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Thread: Senate Tax Reform Bill to Eliminate Bike Commuter Benefit

  1. #11
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    Quote Originally Posted by DismalScientist View Post
    The tax reform bill also eliminates parking benefits. It's amazing how supposed bike advocates can be so easily swayed by eliminating very minor social engineering project. Bicycling commuting should not be subsidized independent of other commuting subsidies.
    I believe you're thinking of the House Bill. My understanding is the House version kills them all, the Senate version ONLY kills the bike benefit.

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    DismalScientist is offline I really need to log off the internet and go for a ride.
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    A large point of the tax reform bill is to get rid of most deductions and other social engineering projects through the tax code. I don't specifically know what in either the senate or house versions. It's no like either has passed. Certainly, everyone fighting for every trivial provision in the tax code does not portend well for citizens ever being freed from social engineering of our elected superiors.

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    Quote Originally Posted by DismalScientist View Post
    A large point of the tax reform bill is to replace social engineering projects in the tax code with different social engineering projects in the tax code.
    ftfy

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    Such as ( other than changing the relative rates between capital and labor)?

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    You can call it social engineering all you want, and it is that too, but it's also encouraging reductions in air pollution and reducing traffic congestion, in addition to whatever the health benefits might be. And there are many of us who believe that this is exactly what government should be doing, rather than, e.g., projecting our military in non-defense operations on foreign shores at great expense and human cost.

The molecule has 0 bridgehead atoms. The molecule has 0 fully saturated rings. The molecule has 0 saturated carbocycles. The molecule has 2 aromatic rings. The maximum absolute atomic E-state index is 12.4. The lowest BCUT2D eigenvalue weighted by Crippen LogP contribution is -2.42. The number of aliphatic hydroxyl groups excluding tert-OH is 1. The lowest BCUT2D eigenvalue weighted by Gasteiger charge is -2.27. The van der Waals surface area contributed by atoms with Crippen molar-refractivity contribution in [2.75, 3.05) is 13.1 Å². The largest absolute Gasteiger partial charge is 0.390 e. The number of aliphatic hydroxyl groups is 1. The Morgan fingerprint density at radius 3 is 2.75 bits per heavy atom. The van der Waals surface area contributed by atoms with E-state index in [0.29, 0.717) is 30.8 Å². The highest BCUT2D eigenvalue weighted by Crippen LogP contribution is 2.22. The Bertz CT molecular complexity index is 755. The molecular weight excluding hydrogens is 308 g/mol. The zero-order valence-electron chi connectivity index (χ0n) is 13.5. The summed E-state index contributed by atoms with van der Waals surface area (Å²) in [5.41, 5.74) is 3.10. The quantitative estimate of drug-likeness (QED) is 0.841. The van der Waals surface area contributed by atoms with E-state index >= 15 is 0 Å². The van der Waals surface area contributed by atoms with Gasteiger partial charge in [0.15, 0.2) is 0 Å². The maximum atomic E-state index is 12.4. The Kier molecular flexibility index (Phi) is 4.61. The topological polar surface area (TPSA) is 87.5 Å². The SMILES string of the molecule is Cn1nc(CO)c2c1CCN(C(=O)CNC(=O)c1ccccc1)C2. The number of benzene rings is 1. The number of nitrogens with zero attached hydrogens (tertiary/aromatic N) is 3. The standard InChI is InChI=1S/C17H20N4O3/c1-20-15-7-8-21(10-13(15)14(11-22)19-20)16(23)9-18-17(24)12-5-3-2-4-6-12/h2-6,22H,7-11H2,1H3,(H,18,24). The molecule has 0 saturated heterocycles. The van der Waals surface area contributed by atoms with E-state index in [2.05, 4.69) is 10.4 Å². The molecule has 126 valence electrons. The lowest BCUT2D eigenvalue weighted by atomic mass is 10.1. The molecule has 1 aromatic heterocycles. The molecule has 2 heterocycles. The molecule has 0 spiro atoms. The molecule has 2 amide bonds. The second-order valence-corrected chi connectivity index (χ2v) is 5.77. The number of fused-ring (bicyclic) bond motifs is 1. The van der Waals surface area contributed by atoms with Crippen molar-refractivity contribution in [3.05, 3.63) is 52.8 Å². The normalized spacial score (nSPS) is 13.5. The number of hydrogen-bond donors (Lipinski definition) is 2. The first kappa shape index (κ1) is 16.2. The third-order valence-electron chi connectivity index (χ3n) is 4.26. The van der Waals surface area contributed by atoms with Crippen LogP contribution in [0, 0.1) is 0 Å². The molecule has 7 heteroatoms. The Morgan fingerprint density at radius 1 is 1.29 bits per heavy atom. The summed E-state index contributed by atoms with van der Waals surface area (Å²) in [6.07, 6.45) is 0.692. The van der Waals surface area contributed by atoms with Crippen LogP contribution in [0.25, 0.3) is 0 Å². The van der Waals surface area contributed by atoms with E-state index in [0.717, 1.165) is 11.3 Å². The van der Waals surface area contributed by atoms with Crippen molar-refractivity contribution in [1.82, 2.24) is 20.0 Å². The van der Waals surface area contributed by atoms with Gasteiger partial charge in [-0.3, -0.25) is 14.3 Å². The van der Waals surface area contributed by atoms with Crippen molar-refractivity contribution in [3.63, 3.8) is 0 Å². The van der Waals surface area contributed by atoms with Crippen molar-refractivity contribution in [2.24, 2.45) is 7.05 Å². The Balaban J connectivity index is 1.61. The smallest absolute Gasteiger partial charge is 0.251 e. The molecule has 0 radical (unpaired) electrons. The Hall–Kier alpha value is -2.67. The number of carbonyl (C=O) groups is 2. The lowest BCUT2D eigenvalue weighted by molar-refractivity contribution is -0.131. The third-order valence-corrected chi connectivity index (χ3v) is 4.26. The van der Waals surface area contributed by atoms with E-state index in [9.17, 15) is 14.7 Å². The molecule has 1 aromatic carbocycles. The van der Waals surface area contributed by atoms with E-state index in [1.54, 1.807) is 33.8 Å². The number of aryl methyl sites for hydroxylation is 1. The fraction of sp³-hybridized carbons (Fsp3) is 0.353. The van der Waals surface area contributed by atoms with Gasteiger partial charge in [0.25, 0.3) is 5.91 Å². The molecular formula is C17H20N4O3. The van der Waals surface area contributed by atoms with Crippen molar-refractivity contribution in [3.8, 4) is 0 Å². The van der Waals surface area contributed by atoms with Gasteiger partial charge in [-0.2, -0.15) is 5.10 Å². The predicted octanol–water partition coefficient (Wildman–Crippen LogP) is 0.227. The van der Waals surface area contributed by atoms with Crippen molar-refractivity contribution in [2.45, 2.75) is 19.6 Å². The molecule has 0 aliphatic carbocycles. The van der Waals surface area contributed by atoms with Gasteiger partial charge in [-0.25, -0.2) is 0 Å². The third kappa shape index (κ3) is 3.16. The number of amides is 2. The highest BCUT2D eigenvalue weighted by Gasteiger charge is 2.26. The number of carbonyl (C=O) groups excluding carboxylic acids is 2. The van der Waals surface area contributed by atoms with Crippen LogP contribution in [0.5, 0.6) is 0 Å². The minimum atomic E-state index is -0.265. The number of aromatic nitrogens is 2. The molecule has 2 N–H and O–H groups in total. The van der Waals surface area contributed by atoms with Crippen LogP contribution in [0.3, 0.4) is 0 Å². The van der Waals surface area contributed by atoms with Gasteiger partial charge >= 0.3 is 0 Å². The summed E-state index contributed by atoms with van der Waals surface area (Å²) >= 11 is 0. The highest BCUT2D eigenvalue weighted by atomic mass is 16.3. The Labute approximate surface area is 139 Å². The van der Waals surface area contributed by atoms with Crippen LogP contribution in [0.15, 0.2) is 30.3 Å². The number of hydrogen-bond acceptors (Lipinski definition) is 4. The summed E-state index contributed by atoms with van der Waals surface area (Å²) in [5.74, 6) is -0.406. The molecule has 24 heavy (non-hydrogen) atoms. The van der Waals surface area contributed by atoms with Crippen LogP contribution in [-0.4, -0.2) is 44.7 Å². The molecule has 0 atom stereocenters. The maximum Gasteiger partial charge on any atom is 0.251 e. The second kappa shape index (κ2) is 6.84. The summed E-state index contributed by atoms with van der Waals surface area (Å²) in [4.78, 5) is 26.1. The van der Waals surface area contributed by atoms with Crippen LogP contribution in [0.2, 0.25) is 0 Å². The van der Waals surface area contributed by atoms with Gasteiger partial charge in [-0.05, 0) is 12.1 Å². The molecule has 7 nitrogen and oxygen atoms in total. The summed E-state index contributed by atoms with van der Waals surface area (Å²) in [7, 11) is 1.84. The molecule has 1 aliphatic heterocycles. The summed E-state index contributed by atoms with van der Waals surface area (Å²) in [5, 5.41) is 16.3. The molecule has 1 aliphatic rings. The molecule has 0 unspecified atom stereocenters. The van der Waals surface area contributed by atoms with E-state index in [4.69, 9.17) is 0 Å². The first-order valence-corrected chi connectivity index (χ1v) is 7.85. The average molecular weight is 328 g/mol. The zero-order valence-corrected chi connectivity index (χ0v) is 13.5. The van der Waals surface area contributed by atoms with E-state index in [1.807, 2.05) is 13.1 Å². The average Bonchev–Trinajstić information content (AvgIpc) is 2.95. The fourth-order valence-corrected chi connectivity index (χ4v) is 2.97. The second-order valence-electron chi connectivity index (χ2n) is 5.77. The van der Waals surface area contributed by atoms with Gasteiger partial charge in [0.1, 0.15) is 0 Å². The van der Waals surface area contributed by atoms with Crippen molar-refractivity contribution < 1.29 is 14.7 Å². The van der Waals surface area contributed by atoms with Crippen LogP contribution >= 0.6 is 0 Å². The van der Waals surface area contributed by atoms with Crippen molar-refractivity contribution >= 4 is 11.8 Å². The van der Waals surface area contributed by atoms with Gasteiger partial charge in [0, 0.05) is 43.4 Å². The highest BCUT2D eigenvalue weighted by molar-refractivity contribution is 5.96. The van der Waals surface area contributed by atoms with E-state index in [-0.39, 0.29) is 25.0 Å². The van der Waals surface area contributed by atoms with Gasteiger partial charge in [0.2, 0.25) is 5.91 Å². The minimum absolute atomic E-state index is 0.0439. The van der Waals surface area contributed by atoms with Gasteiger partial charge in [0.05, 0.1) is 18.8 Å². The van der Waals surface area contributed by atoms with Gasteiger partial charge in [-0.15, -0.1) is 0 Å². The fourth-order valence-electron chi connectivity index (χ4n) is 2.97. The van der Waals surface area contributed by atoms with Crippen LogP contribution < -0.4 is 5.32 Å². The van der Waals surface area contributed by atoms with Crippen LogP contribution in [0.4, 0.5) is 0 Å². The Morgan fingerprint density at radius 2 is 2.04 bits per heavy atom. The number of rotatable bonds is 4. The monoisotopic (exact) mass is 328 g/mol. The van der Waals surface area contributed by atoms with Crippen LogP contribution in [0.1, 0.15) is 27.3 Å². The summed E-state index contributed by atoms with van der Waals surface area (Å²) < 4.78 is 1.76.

This isn't tax reform, unless reverse Robin Hood is reform; it's a tax cut for the wealthy and corporations at the expense of the rest of us. The biking benefit is minor, but getting rid of it is an extra, intentional slap in the face to all those "liberal snowflakes who need a handout from government." It doesn't save the government any money to speak of; it's just symbolic. This congress and this president are there to take care of the well off who feel like they have been persecuted. It is they who are getting the handout and being subsidized by the rest of us.

    /Monday morning rant

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    mstone is offline I really need to log off the internet and go for a ride.
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    Quote Originally Posted by peterw_diy View Post
    Instead of freaking out about removing the modest bike reimbursement provision, you should celebrate the elimination of the parking benefit.
    A far more likely outcome is that the parking benefit will be restored but the biking benefit will be left out. Because fiscal responsibility. Or some such lying bullshit.

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    "Social engineering" is pretty much the major function of government. For example, in their natural state, humans murder, rape, steal, etc. We do our best to engage in social engineering to prevent this sort of thing.

    And we can't avoid social engineering in the tax system. Take the taxes on married couples, for example. We've got two alternate principles at play here. The first is that single people should be taxed the same as married people. The second is that if a couple has, say, $100,000 in income, they should be taxed the same regardless of whether one of them has $100,000 in income, or each of them has $50,000 in income. Those two goals are incompatible. With respect to single people, we tax each on their own income, so two people with $50,000 in income pay less total than one with $100,000 and one with none.

    In that area, what we've ended up with is a kludge. Married couples are taxed the same on their joint income if each has $50,000 or if just one has $100,000. But the rate of tax is higher on a married couple with $50,000 each in income than if they were two single people with $50,000 each in income.